13 Top-Rated Attractions & Things to Do in Moncton
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One of the largest cities in New Brunswick, Moncton is at the end of the narrow Petitcodiac River estuary, where it flows into the Bay of Fundy. Moncton has a strong French cultural scene, and its Francophone university has made it a world center for celebrating the culture of the Acadian diaspora.
The Acadians are the descendants of French colonists who first settled here in the early 1700s. Expelled, along with the Acadians in Nova Scotia, in the 1750s for refusing to swear allegiance to the British crown after the British defeated the French at nearby Fort Beauséjour, many later returned to New Brunswick.
The Acadians have a separate history and culture from the French who settled in the separate colony of New France, modern-day Quebec. Acadians and Québécois developed two distinct cultures, and even speak a somewhat different French language.
Along with the things to see and do in Moncton itself, the city is surrounded by some of New Brunswick's best tourist attractions, including beautiful sandy beaches on the Northumberland Strait, and the natural attractions caused by the Bay of Fundy's tremendous tides.
The city, with its many hotels and restaurants, makes a good base for touring this fascinating region of New Brunswick. Traveling by car is easy here, with good roads and free parking normally included at hotels.
Plan your trip to this picturesque city with our list of the top tourist attractions in Moncton.
See also: Where to Stay in Moncton
Note: Some businesses may be temporarily closed due to recent global health and safety issues.
1. Bay of Fundy Tidal Bore
Twice a day, the rising tide rushes through the Bay of Fundy, creating some of the world's highest tides. The force of this rapidly rising and falling sea water has given this coast some of its most fascinating attractions, among them Moncton's Tidal Bore. Water sweeps into the Petitcodiac estuary-whose banks of dark brown mud at low tide look like a deeply carved bed of chocolate-as a meter-high wave, swelling it into a broad lake and covering nearby mudflats and salt marshes.
In Moncton, the narrow, muddy riverbed becomes a 7.5-meter deep river within an hour. Tidal Bore Park in the city's downtown is the best place to see the natural phenomenon, with a clock showing when to expect the next bore. For several years, Moncton's signature attraction almost disappeared, after a causeway interrupted the flow of the tidal river, but its removal has restored the famous Tidal Bore.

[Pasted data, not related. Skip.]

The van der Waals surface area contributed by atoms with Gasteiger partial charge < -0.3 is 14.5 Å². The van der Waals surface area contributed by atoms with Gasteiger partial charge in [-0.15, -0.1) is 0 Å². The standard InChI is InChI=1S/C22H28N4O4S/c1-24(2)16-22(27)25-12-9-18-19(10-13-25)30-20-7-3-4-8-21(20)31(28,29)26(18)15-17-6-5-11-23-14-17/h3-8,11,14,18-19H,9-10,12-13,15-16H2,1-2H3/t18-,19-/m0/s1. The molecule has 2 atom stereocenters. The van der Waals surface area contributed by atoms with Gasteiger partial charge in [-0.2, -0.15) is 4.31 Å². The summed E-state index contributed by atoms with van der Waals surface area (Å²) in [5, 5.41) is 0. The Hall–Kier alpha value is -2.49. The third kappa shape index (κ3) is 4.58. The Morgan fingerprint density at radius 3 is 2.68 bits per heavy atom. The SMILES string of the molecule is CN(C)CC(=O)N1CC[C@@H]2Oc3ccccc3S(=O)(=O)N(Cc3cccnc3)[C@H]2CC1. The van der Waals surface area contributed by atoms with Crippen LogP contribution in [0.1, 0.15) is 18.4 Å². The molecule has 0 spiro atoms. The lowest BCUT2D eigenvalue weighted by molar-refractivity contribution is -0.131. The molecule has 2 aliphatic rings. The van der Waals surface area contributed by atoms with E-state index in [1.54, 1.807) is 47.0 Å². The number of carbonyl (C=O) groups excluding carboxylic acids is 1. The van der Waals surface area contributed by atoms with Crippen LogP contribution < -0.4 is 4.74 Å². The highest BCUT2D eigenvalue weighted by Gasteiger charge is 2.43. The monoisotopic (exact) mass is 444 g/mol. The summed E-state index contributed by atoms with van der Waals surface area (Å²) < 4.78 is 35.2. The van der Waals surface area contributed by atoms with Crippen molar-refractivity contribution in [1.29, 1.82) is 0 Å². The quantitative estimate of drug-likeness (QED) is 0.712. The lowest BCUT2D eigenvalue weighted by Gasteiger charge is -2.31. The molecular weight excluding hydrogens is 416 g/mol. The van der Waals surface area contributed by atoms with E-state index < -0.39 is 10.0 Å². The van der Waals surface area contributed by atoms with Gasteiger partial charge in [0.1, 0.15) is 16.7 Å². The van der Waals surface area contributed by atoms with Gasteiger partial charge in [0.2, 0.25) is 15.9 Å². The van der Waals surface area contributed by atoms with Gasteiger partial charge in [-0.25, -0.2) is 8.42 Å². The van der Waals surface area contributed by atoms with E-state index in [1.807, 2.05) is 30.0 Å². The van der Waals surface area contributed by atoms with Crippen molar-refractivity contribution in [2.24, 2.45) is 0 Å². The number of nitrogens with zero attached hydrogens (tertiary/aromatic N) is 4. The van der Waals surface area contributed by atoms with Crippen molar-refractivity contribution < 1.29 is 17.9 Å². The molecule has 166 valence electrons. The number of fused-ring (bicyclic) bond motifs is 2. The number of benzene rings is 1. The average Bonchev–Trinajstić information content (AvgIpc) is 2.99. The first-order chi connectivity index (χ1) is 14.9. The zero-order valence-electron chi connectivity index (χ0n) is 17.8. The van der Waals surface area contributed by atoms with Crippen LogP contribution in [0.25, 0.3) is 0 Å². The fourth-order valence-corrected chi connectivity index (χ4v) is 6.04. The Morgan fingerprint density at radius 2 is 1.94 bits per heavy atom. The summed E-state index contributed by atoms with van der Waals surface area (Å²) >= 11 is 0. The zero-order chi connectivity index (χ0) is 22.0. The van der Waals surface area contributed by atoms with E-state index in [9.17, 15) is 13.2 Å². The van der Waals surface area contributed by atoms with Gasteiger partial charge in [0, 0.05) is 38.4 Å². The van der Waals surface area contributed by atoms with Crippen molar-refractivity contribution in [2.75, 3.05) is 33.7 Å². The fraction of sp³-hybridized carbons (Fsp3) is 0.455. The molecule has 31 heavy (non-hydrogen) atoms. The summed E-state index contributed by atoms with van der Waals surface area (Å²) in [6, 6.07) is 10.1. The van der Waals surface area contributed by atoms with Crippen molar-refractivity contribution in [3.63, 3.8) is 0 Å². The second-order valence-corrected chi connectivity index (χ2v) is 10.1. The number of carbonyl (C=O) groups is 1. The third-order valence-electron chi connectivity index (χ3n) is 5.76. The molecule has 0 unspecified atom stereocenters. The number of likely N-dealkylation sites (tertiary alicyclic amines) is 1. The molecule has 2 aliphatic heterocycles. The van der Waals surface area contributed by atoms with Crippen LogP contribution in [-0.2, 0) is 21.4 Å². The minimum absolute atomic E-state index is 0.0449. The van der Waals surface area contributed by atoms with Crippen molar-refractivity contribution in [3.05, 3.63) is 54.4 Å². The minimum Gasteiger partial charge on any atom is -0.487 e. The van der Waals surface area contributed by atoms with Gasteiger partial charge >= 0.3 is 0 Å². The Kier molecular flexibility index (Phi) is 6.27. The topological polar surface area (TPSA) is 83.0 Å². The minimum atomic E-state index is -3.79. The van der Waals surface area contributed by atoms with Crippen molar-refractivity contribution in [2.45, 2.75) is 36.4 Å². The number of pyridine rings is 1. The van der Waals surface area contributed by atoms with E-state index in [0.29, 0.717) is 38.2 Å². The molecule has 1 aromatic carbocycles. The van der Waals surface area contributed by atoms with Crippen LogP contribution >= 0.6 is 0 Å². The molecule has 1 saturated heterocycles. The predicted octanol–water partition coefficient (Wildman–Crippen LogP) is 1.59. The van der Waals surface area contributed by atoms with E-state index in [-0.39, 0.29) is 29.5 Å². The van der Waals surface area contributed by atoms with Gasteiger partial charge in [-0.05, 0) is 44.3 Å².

The larger Riverside Park is at the other end of the downtown area, with walking trails and picnic tables overlooking the river. Here, too, is the bronze RCMP Monument honoring police who were killed in the line of duty.
Address: Main Street, between King and Steadman Streets, Moncton, New Brunswick
2. Hopewell Rocks
The Bay of Fundy tides flood the marshes around Moncton, but at Hopewell Cape, they have carved unusual sea stacks. The Hopewell Rocks, also known at the Flowerpot Rocks, are tide-sculpted pillars left standing as the adjoining high cliffs have been eroded by the Fundy tides.
Some of these pillars tower as much as 21 meters above the ocean floor, still crowned by the trees and plants that once grew atop the cliffs. These trees, combined with the terra-cotta color of the rock and the narrower bases of the pillars makes them look like giant flower pots, hence the nickname.
At high tide, the water covers all but the tree-covered tops, and you can view them from a platform; at low tide you can descend the long flights of steps to the sea floor and walk among them. Or you can join a guided kayak tour to paddle among them at high tide.
Also in Hopewell Cape, there's the local-focused Albert County Museum. The heritage buildings and artifacts at the museum recall the area's pioneer shipbuilding and logging past.
Address: 131 Discovery Road, Hopewell Cape, New Brunswick
Official site: http://www.thehopewellrocks.ca/
3. Magnetic Hill
Just northwest of Moncton, Magnetic Hill is one of Canada's most visited natural wonders, so much so that this long-time tourism icon has been named to the Canadian Register of Historic Places. The fascination stems from the illusion that a car placed in neutral with brakes released is mysteriously drawn uphill. Of course, you'll be wondering how this can happen.
Magnetic Hill is an optical illusion caused by the grade of the surrounding terrain. The car isn't really moving uphill, but your perspective-and perception-of the terrain makes you think it is. The Magnetic Hill Wharf Village is a tourist area with shops and restaurants, designed to look like an old maritime fishing village.
Official site: http://www.magnetichill.com
4. Magnetic Hill Zoo
The 40-acre Magnetic Hill Zoo is the largest in Atlantic Canada, with nearly 600 indigenous and exotic animals in residence. The range is quite broad, from African lions and Amur tigers to the indigenous white-tailed deer and woodland caribou.
Other big cats include jaguars and the Amur Leopard; and other exotic species found here are anteaters, tamarins, elands, lemurs and several varieties of monkeys. Bird species include peacocks, Caribbean flamingos, toucans and cockatoos.